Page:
by Mat Janson Blanchet

Deep-Performance Dwelling Controller

Topological Media Lab

Project Description

©TeamMTL - Deep-Performance Dwelling Render
©TeamMTL - Deep-Performance Dwelling Render

When I joined the Topological Media Lab, two artists were working on installations that would be integrated into the Deep-Performance Dwelling, a net-zero energy house design to be presented at the Solar Decathlon contest in China in summer 2018.

Nima Navab — Liquid Light

The contest required the projects should showcase certain modes—party, movie night, vacations, etc. Each team and artist was working independently on their project, and changing those modes required direct access to the computer running the project.

Naoto Hiéda — Passing Light

In order to simplify their customization, I suggested that I create a controller interface with options and triggers. This interface was to be placed in the room where the electrical panel and the HVAC controls would also be located.

User Experience


Artists created their media art installation software independently. However, each of their software needed to be set to certain modes—party, movie night, vacations, etc.—at the same time.

During the development of their software, each artist could access their installation physically via keyboard or screen, but once the installation was to be presented, each installation would be embedded in the house walls and ceilings, with no physical access possible.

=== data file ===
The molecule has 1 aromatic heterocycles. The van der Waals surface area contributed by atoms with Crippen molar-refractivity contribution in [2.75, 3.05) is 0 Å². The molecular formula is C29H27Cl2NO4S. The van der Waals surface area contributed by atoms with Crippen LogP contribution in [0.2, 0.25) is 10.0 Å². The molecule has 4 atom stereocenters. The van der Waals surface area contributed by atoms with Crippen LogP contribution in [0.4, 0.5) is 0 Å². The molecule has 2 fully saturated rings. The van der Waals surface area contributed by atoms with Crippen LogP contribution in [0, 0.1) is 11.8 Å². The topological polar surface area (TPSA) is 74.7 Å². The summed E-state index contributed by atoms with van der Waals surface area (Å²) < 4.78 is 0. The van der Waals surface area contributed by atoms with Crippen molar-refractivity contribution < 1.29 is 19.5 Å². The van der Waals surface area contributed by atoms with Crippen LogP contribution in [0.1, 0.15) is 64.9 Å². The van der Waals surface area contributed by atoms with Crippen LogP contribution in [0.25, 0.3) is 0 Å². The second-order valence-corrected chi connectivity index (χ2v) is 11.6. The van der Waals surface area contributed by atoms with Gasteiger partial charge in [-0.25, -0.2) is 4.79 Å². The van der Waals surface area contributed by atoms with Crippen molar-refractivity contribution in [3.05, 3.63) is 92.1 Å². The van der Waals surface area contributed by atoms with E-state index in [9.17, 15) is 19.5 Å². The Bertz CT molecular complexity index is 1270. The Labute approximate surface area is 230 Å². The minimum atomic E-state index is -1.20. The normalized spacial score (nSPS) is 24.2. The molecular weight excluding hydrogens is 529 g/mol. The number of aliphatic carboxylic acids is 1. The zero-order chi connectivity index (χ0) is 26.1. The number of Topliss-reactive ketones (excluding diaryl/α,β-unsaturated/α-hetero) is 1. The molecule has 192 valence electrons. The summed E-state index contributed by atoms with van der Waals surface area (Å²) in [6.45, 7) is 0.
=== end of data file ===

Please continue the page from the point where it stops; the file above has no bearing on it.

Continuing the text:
The first thing to do was to explore what software was used by the artists: Max, PureData, and VVVV. All of these software are made to communicate with other tools and software easily via OSC.

The house was designed and constructed as per specifications of the designers and artists collaborating on the project, which provided flexibility when exploring for potential solutions.

Budget was not high, but it was not impossible to consider custom hardware and software.


The best solution in this case was to create a custom server which would send triggers to the artists' software when a mode would need to be changed.

Additionally, a small user interface was developed for a touch screen, so that interacting with the server did not require a keyboard, or even any technical knowledge about the installation software. This touch screen was placed in what was dubbed the mechanical room, where the electrical panel and the HVAC controls would also be located.


All copyrights, products, and artworks belong to their respective owners.


UX Research, Graphic Design, Development


While conducting research-creation at the Topological Media Lab



Project Link
designdevelopmentraspberry piuiux